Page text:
Rebekah’s Game of the Year – #2: Ori and the Blind Forest
I will not soon forget the story of Ori, a strangely adorable forest spirit who sets off on an adventure with his little light guide Sein, to restore the light to Nibel, the great tree from which he came. It’s a story of love; of friendship; of motherhood; and of how differences can unknowingly harm others. And it’s one of the most beautiful games I’ve ever played.
From start to finish, Ori and the Blind Forest had me in tears. Sometimes it was out of frustration, because I couldn’t nail a particularly difficult jumping sequence with the game’s challenging but well-designed platforming levels. Sometimes it was pure joy, a rush from completing an area or experiencing my absolute favorite platforming sequence in any game ever (hint: the game’s first “boss battle”). And sometimes it was simply that the story, told in a few words, watercolor, and uplifting music, moved me that much.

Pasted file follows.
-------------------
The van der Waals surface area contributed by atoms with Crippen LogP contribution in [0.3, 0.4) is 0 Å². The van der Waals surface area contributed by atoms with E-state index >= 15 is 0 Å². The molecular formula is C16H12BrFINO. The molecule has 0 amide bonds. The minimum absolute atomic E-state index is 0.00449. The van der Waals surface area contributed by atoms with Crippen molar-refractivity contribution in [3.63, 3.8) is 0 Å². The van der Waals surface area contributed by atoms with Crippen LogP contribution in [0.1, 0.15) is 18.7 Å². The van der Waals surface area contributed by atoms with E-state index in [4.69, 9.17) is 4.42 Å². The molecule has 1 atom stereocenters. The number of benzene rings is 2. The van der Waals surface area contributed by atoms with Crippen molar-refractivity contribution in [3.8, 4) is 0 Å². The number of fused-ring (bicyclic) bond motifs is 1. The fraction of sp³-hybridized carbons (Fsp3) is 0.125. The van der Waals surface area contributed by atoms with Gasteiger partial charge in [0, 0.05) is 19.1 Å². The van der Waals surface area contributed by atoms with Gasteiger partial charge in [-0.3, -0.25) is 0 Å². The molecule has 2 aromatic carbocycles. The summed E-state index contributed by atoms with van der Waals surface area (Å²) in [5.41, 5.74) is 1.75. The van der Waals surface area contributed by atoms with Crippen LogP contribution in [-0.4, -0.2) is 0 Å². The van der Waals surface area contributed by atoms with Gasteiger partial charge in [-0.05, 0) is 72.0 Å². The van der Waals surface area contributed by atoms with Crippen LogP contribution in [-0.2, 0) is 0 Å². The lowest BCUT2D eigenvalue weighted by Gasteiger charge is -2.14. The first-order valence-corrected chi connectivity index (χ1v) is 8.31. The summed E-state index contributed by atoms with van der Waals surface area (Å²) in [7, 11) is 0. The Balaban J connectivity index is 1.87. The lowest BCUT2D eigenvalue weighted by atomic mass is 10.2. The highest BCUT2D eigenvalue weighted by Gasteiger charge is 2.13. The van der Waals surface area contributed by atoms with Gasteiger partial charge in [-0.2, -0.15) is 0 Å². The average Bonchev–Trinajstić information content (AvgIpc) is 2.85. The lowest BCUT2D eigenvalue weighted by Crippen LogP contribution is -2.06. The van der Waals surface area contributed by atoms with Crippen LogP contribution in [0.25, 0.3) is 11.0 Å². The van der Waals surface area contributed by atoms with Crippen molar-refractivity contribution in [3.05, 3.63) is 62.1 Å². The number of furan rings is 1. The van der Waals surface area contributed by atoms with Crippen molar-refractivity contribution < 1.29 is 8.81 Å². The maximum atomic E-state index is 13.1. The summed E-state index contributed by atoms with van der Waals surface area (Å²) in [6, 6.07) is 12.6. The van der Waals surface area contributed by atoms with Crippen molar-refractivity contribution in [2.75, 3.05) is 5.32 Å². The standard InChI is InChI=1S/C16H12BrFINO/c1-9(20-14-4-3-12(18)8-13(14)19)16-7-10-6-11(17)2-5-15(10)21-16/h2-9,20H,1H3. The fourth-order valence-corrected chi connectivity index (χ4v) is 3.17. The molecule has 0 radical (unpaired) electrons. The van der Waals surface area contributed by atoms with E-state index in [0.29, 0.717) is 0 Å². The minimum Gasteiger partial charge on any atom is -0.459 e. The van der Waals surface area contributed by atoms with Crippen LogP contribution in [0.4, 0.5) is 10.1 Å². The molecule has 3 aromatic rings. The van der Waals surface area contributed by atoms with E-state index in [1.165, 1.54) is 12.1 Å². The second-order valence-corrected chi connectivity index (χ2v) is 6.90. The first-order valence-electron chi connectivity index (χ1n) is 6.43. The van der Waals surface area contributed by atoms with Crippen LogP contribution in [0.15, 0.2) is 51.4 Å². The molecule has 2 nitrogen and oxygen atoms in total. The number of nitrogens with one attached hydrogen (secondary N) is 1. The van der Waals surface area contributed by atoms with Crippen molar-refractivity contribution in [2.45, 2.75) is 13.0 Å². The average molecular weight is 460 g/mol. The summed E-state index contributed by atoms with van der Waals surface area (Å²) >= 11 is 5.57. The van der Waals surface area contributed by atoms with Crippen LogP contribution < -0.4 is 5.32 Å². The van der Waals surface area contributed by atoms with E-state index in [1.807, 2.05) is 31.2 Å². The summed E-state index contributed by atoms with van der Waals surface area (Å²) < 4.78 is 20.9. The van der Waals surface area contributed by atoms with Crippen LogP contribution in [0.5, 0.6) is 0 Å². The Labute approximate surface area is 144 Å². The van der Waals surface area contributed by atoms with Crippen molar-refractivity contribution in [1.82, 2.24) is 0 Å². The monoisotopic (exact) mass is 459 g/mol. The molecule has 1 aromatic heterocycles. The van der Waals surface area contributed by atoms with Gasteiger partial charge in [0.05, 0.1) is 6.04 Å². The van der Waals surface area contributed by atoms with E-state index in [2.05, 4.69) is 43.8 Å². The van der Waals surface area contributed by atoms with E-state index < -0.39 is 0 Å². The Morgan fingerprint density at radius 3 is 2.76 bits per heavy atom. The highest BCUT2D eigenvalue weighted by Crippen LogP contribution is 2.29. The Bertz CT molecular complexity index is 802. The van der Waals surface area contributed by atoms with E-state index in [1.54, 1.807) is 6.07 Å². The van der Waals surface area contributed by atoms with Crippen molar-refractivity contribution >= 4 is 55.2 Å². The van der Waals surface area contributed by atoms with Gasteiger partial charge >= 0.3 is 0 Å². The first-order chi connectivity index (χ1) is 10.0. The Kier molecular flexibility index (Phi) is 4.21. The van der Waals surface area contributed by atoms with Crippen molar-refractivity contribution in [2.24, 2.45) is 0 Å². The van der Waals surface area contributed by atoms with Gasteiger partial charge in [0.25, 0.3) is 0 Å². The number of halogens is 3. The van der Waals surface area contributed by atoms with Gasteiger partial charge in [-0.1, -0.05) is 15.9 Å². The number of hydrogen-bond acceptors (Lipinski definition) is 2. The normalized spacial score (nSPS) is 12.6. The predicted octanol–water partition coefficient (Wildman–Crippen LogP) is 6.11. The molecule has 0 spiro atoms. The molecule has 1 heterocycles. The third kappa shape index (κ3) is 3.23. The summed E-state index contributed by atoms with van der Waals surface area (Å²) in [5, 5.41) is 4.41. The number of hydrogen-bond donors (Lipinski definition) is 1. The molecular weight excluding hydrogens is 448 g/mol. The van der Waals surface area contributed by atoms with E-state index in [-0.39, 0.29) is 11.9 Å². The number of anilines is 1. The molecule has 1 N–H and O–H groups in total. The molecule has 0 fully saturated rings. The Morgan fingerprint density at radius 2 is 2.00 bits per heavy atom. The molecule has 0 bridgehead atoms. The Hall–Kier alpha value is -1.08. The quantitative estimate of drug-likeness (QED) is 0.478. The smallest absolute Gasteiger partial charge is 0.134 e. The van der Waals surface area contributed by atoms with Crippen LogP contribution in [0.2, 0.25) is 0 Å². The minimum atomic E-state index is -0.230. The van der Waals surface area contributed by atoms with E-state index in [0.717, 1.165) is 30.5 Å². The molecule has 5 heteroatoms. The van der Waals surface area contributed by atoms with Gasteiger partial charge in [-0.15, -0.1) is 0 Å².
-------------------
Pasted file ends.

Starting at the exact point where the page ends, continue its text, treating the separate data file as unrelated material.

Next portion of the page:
While I found Ori and the Blind Forest challenging as a platformer, the level design, beauty, and story pacing encouraged me constantly to press onward. I never got mad, though I died hundreds of times (the unique save feature helped alleviate this somewhat). Constantly gaining new abilities through the ability tree, finding collectables, and learning new jumping techniques felt rewarding and appropriately paced, and the game’s three major escape sequences lent their frantic gameplay to the feel of the story itself. And Gareth Coker’s score was the cherry on top.
Ori and the Blind Forest is one of my top ten favorite games of all time, and one I’ll be delighted to revisit when the enhanced edition finally releases. It would have easily been my Game of the Year, had it not been for a sneaky little indie title that I picked up toward the very end…
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